More litter bins may be answer
A LITTER-strewn stretch of road irking inner-city residents is cleaning up its act.
Union St had become a dumping ground for litterbugs but has undergone a major cleanup after the Auckland City Harbour News brought it to the attention of the New Zealand Transport Agency.
Freemans Bay resident Carolyn Walker is fed up with the area being a dump site for litter and is delighted to see the street cleaned up.
She walks along the street regularly on her way home from work.
‘‘It’s massive littering – you don’t really find piles and piles of rubbish like that anywhere else.
‘‘Particularly in surrounding areas like Freemans Bay.
‘‘It’s pretty revolting honest.’’
The street could be found littered with old pillowcases, takeaway wrappers, plastic, cans and alcohol bottles, she says.
Walker is dismayed by the lack of rubbish bins along the street.
Auckland Council has responsibility for litter within the road corridor in Union St but the area behind the fence running along the edge of the footpath is
be administered by the NZTA.
Auckland Council solid waste manager Ian Stupple says it will carry out litter audits in this area to determine the level of traffic and appropriate solutions to the problem.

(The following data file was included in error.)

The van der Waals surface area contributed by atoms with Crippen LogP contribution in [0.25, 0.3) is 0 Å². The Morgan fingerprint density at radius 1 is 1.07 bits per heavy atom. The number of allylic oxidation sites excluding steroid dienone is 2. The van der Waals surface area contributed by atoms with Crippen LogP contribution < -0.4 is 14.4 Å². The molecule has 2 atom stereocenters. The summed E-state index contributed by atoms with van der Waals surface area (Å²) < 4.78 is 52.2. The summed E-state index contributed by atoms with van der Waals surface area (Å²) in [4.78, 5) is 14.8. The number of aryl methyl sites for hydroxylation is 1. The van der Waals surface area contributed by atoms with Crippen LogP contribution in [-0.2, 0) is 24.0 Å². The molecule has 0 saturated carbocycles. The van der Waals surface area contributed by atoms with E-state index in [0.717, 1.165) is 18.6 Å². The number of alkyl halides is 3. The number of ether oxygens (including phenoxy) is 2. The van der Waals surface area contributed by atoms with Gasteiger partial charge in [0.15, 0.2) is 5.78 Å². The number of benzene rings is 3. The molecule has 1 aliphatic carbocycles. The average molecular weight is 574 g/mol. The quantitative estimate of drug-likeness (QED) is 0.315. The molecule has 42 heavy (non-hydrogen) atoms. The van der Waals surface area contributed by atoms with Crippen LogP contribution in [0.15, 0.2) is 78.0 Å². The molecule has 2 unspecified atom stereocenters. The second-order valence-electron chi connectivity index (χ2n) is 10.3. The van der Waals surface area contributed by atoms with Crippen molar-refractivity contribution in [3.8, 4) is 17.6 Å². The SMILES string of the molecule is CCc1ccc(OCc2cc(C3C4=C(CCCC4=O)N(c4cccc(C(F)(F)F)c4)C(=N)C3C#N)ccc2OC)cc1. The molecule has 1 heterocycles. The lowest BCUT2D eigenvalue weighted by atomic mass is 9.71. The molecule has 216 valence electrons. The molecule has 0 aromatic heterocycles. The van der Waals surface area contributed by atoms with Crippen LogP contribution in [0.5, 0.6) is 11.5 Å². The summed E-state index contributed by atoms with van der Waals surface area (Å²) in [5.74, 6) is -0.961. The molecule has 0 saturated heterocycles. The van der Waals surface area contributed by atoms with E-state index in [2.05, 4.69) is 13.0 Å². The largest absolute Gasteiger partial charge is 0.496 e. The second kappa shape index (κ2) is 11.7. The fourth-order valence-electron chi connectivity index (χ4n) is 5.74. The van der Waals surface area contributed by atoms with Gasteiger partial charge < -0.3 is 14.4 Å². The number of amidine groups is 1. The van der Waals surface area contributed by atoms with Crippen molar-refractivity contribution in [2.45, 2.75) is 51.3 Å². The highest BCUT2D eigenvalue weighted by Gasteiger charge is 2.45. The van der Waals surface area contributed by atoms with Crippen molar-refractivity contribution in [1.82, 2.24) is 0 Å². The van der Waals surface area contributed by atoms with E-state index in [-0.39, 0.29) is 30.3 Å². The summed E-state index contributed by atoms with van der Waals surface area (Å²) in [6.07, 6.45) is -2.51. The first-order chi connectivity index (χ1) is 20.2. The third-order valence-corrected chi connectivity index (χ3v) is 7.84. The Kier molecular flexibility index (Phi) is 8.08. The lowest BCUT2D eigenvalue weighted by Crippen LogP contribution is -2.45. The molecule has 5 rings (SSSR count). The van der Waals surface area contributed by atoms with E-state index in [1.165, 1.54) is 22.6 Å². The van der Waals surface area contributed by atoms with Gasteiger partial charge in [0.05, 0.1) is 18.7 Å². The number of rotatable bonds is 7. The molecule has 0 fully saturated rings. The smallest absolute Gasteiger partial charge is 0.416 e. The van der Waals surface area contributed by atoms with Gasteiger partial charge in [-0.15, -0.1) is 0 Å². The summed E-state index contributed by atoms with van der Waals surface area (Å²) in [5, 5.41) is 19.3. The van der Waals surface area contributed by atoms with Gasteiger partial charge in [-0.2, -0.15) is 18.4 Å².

This may include installing litter bins or increasing the frequency of litter patrols, he says.
NZTA’s Auckland and Northland highway manager Brett Gliddon says the area behind the fence has not had regular litter removal in the past.
‘‘Given the recent incident, the Auckland Motorway Alliance will be working collaboratively with the Auckland Council to develop a rubbish removal programme for the area,’’ he says.
‘‘This will involve visiting the site once or twice a week to complete maintenance duties and remove litter.’’
Auckland CBD Residents Advisory Group chairman Tim Coffey says he would like to see more litter bins installed around problem areas in the central city.
‘‘Particularly somewhere Union St.
‘‘It is getting more foot-traffic because more people live there but
like it’s a bit off the beaten path as far as it’s not Queen St,’’ he says.
‘‘That area will become more intensified – all the more reason to have more litter bins.’’
But Coffey says much of the problem lies with people not taking pride in urban environments.
‘‘Some people seem to think it’s their god-given right just to drop litter on the street, even if there is a litter bin 30 feet away, believe me I’ve watched it,’’ he says.
‘‘You can give a parking ticket because you haven’t got a vehicle registration but it’s hard to give a litter infringement to a person.’’